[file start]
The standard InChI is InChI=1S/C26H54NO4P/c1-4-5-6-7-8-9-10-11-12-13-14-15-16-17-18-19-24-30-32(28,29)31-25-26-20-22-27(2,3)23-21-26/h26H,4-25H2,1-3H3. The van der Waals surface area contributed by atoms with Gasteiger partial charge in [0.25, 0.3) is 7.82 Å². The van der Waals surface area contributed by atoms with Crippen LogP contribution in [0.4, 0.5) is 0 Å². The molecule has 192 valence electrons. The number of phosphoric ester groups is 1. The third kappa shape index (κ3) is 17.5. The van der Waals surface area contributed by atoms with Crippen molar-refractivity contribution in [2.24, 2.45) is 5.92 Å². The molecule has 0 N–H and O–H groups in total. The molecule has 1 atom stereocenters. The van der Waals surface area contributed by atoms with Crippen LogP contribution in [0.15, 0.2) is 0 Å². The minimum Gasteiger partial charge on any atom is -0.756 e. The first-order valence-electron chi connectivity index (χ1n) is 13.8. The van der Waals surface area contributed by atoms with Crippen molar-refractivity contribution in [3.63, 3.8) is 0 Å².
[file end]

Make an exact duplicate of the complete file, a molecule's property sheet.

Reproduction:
The standard InChI is InChI=1S/C26H54NO4P/c1-4-5-6-7-8-9-10-11-12-13-14-15-16-17-18-19-24-30-32(28,29)31-25-26-20-22-27(2,3)23-21-26/h26H,4-25H2,1-3H3. The van der Waals surface area contributed by atoms with Gasteiger partial charge in [0.25, 0.3) is 7.82 Å². The van der Waals surface area contributed by atoms with Crippen LogP contribution in [0.4, 0.5) is 0 Å². The molecule has 192 valence electrons. The number of phosphoric ester groups is 1. The third kappa shape index (κ3) is 17.5. The van der Waals surface area contributed by atoms with Crippen molar-refractivity contribution in [2.24, 2.45) is 5.92 Å². The molecule has 0 N–H and O–H groups in total. The molecule has 1 atom stereocenters. The van der Waals surface area contributed by atoms with Crippen LogP contribution in [0.15, 0.2) is 0 Å². The minimum Gasteiger partial charge on any atom is -0.756 e. The first-order valence-electron chi connectivity index (χ1n) is 13.8. The van der Waals surface area contributed by atoms with Crippen molar-refractivity contribution in [3.63, 3.8) is 0 Å².